Based, in part, on recent ELFA LegalTalk discussions (thanks, guys):
Don't forget that they should be null and void if the lessee defaults on the non-deferred lease provisions, like insurance, taxes, maintenance, or bankruptcy.
You know (and your operations staff had better know) that you ignore trade names (dba's, fictitious names) when filing a UCC financing statement. Always file in the debtor's legal name and be sure you have it exactly right. There is another side to the question.
Is YOUR trade name registered in any state involved in the transaction, or where a lawsuit may be brought? In most states, you cannot sue in your trade name unless it is registered. This may not be necessary if the name is disclosed to be a trade name for your corporation or limited liability company and, like qualification to do business, is curable without voiding the contract.
Here's a brain-teaser. If you buy a discounted lease that is signed by the lessor in its unregistered trade name (a private-label lease, perhaps), and the lessor goes out of business, can you register the trade name yourself if you need to? I would guess that you could register the name, but remember there is likely to be a lessee lawyer trying to trip you up.
Broker's License: It's been years since we updated our research, but
Income Tax Indemnity:
Back in the day, this was the topic of heated debates between lessor and lessee counsel. For those who do not generally dabble in federal income tax law (and don't forget that there can be state law implications), many forms adopt the "acts or omissions" standard, leaving the lessor unprotected if the structure of the transaction causes the IRS to treat it as a financing instead of a lease. You might want to discuss this with any client doing tax leasing.
Force Majeur Clauses:
These sections, common in manufacturing and supply contracts, provide that a party is excused from performance if prevented by labor unrest, war, "act of God" and/or a host of other possibilities. They do NOT belong in leases or EFAs. The lessee's primary obligation is to pay rent. The lessor's only obligation should be to allow the lessee to continue use and "quietly enjoy" the equipment as long as there is no default. The lease or EFA is a hell or high water, unconditional and absolute.
Just say no, but if you are required to include such nonsense in a lease or financing document, at the very least exclude the obligation to pay rent. Unfortunately, that is what some of us are facing due to COVID-19, and possible overbroad state legislation.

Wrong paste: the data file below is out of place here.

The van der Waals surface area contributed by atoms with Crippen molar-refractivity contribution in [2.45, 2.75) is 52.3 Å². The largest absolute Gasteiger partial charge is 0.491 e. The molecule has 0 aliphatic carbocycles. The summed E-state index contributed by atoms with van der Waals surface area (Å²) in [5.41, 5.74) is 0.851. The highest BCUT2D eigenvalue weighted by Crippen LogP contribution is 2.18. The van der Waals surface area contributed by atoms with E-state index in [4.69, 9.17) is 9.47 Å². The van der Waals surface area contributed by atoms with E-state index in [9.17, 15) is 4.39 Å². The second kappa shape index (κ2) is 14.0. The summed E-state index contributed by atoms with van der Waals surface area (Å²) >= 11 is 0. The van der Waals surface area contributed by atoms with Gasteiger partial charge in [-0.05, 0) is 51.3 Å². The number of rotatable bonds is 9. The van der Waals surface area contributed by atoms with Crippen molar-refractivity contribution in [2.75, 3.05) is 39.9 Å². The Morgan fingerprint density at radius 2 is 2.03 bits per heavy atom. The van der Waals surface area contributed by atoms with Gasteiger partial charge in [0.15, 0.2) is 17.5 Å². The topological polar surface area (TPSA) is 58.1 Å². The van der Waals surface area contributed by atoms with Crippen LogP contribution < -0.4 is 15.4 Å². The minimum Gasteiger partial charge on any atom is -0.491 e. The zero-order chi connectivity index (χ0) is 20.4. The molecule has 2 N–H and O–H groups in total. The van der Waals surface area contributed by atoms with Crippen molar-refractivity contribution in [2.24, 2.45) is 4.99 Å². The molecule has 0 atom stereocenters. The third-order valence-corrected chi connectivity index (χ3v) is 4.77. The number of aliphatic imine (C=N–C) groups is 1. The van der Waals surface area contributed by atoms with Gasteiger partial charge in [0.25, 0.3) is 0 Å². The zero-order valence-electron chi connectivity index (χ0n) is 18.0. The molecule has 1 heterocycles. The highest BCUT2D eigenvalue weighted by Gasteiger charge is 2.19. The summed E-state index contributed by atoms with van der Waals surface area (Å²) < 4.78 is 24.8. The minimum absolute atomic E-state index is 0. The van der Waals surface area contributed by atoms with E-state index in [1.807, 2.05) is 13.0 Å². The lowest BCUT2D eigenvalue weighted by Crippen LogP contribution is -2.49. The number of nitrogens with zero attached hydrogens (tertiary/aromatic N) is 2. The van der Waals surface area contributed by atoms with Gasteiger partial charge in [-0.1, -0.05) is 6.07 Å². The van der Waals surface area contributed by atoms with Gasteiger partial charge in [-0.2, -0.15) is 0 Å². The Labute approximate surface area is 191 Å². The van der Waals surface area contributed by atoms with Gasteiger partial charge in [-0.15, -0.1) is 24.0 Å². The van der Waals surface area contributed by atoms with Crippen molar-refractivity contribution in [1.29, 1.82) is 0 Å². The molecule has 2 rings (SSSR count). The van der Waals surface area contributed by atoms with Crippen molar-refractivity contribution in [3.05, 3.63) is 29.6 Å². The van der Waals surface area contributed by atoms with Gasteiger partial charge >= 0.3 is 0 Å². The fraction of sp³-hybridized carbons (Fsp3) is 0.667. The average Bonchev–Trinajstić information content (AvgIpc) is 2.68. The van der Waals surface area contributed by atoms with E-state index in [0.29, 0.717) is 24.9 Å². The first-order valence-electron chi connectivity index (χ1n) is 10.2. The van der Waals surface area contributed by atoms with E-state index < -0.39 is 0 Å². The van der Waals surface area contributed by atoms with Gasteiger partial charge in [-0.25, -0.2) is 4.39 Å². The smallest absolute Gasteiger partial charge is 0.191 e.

"Loan Broker" Licenses: YOU MIGHT WANT TO READ THIS:
- If you are a broker/originator/lessor who signs leases and EFAs in its own name and the assigns (discounts) them to a bank, funder or other lessor, or
- If you purchase leases or EFAs from anyone listed above.
Is a lease a "loan" for these statutes? Is a $1-out lease a "loan"? An EFA? What are the penalties and do they apply to a funder? The definitions, penalties and other language, varies wildly from state to state. It might be worth a look. Bear in mind that these lists are the result of review of state statutes and, in some cases, calls to the appropriate state officials. some may be inapplicable to your business for one reason or another. We are not given anyone an opinion here, just raising possible issues. Most, if not all, of these states are likely to exclude specifically vendors, and we do not believe a vendor leasing company (even a separate corporation) would be covered. Also, banks may be excluded in some states (Cal).
1. The following states require licenses, or at least some form of registration to act as a "loan broker" in a business transaction. Some of these may be inapplicable to you for one reason or another.
California (a Finance Lender License), Illinois, Indiana, North Carolina, Nebraska, Ohio, Oklahoma, Rhode Island, Utah, Vermont, Tennessee (loans to individuals, which may include sole proprietors).
2. Note that these states restrict or require a license to collect an "advance fee" - compensation payable by the borrower before the loan is placed with a lender.
Arizona, Arkansas, Georgia, Iowa, New York, New Jersey, North Dakota, Pennsylvania
3. Finally, these states, have specific do's and don'ts for loan brokers. These requirements may include restrictions on the collection of advance fees.
Arkansas, Connecticut, Georgia, Iowa, New Jersey, New York